Victorian hair plume palette work brooch with seed pearls and curled wire work, circa 1870. Found on the Morning Glory Antiques website.
On Friday, September 30 at 8pm, the Observatory in New York presents Erotic Death in Victorian Art and Fashion, an illustrated lecture with Professor Deborah Lutz.
The Victorians had a different relationship to the dead body and dying than we do today. Painters in the late-Romantic style created beautiful men and women ravaged by death; they depicted dying as a moment of climax and aesthetic perfection. Locks of hair were snipped from the corpse and woven into jewelry: a form of mourning that revered the body and its parts, even after death. Body-part stories told of the deep desire to possess the pieces of the famous dead. We will look at some of these paintings and objects, with a view toward recuperating this willingness to dwell with loss itself, to linger over the evidence of death’s presence woven into the texture of life. This lecture is present by Morbid Anatomy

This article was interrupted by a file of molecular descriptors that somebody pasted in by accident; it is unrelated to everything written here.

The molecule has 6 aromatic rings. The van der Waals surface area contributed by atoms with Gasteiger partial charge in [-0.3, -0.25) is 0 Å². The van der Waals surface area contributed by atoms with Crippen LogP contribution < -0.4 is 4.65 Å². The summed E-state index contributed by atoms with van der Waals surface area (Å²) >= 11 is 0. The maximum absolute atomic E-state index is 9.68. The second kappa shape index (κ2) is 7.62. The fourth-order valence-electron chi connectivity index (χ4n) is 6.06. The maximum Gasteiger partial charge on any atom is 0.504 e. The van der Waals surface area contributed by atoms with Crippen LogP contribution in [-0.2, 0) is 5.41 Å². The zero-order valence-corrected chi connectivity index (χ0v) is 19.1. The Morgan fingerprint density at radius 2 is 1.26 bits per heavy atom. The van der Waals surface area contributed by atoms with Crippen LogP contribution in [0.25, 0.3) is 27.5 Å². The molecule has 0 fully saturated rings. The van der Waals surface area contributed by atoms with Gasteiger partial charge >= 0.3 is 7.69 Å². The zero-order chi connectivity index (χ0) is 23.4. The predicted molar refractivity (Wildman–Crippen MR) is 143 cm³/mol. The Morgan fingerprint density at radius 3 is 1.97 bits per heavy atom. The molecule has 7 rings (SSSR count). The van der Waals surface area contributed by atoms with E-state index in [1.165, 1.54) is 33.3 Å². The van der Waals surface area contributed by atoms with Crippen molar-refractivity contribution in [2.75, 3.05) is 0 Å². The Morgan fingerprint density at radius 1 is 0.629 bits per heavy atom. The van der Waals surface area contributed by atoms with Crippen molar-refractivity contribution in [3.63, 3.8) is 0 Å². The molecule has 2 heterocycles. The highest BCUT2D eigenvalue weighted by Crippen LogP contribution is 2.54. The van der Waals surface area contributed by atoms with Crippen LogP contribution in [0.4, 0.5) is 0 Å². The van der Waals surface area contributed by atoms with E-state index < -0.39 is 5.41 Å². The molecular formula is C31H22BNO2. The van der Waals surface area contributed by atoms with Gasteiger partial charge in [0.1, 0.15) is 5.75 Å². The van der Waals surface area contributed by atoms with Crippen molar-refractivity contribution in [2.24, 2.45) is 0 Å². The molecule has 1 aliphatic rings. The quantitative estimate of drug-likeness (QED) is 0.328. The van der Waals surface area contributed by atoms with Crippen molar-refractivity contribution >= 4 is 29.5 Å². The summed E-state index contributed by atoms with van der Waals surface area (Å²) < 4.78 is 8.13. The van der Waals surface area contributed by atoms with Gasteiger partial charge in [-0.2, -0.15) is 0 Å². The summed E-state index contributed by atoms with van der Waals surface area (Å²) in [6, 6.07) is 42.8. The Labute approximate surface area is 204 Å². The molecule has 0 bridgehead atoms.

Deborah Lutz is an Associate Professor at Long Island University, C.W. Post. Her first book—The Dangerous Lover: Gothic Villains, Byronism, and the Nineteenth-Century Seduction Narrative—traces a literary history of the erotic outcast. Her second book—Pleasure Bound: Victorian Sex Rebels and the New Eroticism—explores mid-Victorian sexual rebellion. She is currently working on a book about the materialism of Victorian death culture and “secular relics”: little things treasured because they belonged to the dead.